Opinion DC Comment 18 Feb 2021 DC Edit | Covid-19 v ...

DC Edit | Covid-19 variants: India not out of the woods yet

DECCAN CHRONICLE.
Published Feb 19, 2021, 4:12 am IST
Updated Feb 19, 2021, 4:12 am IST
Experts and scientists fear that all three — South African, UK and Brazil variants have a tendency to spread faster than the original one
The arrival of the latest South African variant indicates that India has, at present, all the three variants: B.1.1.7 which was first found in the UK; B.1.351, which is now spreading in South Africa; and P.1, discovered in Brazil. (AFP PHOTO /NATIONAL INSTITUTE OF ALLERGY AND INFECTIOUS DISEASES/HANDOUT)
 The arrival of the latest South African variant indicates that India has, at present, all the three variants: B.1.1.7 which was first found in the UK; B.1.351, which is now spreading in South Africa; and P.1, discovered in Brazil. (AFP PHOTO /NATIONAL INSTITUTE OF ALLERGY AND INFECTIOUS DISEASES/HANDOUT)

The detection of four cases of South African and one of Brazilian variants of SARS-CoV-2 in India and the data that came out of the third national Sero Survey conducted in December and January are a reminder that India cannot afford to let the guard down against the pandemic.

The arrival of the latest South African variant indicates that India has, at present, all the three variants: B.1.1.7 which was first found in the UK; B.1.351, which is now spreading in South Africa; and P.1, discovered in Brazil.

 

Experts and scientists fear that all three have a tendency to spread faster than the original one. And the worst fear is that since they mutate, they could survive the vaccine, which the world has got after a wait for almost a year, and which is thought to be the normaliser of human life on earth. Director of the Covid-19 Genomics UK consortium, the country’s genetic surveillance programme, Sharon Peacock, is on record saying vaccines were so far effective against the variants in the United Kingdom, but “mutations could potentially undermine the shots”. The British variant was likely “to sweep the world, in all probability”, she has said.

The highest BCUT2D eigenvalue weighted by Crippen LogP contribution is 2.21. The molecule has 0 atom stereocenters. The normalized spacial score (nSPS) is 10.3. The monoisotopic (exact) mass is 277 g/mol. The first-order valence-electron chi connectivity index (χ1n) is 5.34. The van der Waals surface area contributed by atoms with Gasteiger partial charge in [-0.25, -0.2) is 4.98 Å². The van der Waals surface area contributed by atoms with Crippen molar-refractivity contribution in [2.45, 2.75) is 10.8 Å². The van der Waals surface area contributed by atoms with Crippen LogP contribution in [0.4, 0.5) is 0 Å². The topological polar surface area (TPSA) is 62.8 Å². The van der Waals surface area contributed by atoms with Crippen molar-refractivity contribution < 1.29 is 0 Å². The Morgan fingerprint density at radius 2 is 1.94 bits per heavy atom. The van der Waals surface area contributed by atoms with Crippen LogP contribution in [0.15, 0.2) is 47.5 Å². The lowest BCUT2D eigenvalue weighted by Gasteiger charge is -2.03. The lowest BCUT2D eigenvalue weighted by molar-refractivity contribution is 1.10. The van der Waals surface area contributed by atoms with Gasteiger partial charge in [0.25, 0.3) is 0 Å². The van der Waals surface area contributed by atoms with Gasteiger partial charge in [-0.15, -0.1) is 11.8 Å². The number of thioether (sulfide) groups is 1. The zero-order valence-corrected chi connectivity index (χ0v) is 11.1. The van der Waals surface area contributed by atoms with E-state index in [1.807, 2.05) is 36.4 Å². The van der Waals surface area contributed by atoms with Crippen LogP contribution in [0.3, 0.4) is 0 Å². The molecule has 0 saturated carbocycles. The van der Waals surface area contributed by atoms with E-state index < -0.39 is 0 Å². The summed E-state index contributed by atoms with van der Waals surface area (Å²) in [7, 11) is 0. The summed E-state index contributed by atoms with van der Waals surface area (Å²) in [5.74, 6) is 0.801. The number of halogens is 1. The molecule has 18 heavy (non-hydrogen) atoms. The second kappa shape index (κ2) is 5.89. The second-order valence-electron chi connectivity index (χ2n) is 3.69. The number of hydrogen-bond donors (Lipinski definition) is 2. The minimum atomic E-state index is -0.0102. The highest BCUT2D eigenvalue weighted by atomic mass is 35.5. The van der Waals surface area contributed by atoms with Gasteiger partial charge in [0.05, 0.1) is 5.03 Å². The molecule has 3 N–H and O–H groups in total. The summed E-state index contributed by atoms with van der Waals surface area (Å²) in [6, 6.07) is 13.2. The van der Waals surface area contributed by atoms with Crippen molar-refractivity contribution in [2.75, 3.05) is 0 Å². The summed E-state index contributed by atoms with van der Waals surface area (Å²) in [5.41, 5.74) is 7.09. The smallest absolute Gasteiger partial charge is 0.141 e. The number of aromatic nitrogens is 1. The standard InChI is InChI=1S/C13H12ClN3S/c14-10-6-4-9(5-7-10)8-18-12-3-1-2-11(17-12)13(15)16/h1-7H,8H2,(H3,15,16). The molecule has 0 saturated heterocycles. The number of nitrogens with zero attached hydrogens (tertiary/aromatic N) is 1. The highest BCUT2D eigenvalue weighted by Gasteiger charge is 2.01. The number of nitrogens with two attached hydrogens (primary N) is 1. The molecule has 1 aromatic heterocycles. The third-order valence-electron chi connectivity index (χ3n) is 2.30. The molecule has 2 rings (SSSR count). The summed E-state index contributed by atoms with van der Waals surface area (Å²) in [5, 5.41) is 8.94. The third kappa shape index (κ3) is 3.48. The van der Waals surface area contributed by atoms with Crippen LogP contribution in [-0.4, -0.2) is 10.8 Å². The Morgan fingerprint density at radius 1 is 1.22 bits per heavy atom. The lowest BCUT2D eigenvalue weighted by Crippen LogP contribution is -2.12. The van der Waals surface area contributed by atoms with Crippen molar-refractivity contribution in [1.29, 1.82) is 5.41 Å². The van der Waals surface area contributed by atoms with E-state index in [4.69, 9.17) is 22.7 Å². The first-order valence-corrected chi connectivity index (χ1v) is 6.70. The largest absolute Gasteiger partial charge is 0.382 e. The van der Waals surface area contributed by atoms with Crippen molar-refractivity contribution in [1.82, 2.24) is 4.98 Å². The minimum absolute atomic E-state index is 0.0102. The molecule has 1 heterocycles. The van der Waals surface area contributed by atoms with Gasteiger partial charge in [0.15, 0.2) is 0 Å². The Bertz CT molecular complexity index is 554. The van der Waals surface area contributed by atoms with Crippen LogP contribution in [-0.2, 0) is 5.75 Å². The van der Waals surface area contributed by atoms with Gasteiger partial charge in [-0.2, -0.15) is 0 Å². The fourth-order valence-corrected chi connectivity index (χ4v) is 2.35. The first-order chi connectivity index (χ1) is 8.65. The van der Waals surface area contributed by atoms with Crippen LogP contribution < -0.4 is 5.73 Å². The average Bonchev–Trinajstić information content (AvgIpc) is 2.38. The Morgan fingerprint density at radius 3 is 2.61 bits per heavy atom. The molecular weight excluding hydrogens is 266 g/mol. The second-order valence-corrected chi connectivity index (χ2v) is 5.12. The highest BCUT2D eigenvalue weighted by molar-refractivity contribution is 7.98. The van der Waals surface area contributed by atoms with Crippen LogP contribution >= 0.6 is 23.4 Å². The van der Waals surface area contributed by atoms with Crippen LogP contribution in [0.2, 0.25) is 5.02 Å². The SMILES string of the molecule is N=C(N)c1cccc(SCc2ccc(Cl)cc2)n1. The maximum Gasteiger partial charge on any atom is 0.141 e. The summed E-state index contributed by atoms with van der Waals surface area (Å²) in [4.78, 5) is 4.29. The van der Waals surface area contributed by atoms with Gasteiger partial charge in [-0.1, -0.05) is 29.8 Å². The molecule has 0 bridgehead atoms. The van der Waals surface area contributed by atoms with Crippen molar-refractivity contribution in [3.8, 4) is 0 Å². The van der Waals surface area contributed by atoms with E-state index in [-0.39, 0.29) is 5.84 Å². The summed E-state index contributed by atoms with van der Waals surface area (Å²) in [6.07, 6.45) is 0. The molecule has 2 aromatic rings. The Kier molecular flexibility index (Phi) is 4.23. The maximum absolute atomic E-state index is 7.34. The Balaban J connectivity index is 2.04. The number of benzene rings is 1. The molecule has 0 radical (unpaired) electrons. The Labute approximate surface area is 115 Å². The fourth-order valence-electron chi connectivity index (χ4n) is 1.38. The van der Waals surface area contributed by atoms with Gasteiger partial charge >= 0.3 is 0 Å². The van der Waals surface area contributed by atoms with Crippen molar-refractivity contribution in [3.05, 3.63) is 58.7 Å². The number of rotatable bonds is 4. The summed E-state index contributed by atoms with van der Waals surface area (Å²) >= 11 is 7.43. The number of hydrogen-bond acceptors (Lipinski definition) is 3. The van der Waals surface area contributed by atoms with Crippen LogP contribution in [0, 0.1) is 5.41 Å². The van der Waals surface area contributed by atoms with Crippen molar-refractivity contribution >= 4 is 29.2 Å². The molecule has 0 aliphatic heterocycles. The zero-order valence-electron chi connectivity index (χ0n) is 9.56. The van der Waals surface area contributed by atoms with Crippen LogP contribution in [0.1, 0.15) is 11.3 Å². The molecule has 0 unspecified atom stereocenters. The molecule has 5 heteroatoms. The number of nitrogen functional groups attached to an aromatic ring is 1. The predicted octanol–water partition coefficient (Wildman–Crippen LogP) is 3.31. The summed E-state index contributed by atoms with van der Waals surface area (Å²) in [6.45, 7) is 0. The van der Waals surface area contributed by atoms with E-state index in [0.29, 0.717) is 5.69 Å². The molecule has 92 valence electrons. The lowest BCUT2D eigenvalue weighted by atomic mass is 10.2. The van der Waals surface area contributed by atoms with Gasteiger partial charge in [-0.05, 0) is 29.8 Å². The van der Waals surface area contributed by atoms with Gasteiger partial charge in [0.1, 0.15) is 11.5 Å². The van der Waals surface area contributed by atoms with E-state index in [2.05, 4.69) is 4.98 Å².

The results of the Sero Survey conducted by the Indian Council for Medical Research (ICMR) offers little reason to be complacent. As per the data, 21.5 per cent Indians have developed antibodies to the virus, indicating that the number of people exposed to the pandemic is not small. True, the number of new daily caseload is coming down sharply and so is the case with the number of deaths. Maharashtra and Kerala account for most of the new cases and deaths. However, a disturbing piece of information coming out of the survey is that Kerala, which has half the national exposure to the pandemic, records the highest number of new case every day. There can be safer explanations but the worst one points to the lack of testing or reporting, especially in the rural areas in many states. The reports of fudged testing from Bihar do not inspire confidence about the testing data.

 

India’s Covid-19 vaccination programme makes steady progress and as per the latest reports, 68.3 per cent of all healthcare workers and 28.2 per cent of all frontline workers have been administered the vaccine. Of the healthcare workers, 37.6 per cent got the second dose, too. While the feat is commendable, the government should stop patting on its back talking of the distance covered; it should take a realistic assessment of the enormousness of the task on hand instead. The vast majority of Indians are still vulnerable to the pandemic’s attack and the new variants are on the door, knocking. We are yet to start the programme for the 50 years plus category, the next most vulnerable group. The government must explore every avenue to speed up the programme. And at the same time, it must reinvigorate the awareness programme on Covid-appropriate behaviour — wearing of masks, use of sanitiser and social distancing — and advise caution on social gatherings, especially political and religious. No amount of caution is excessive while fighting a pandemic.

 

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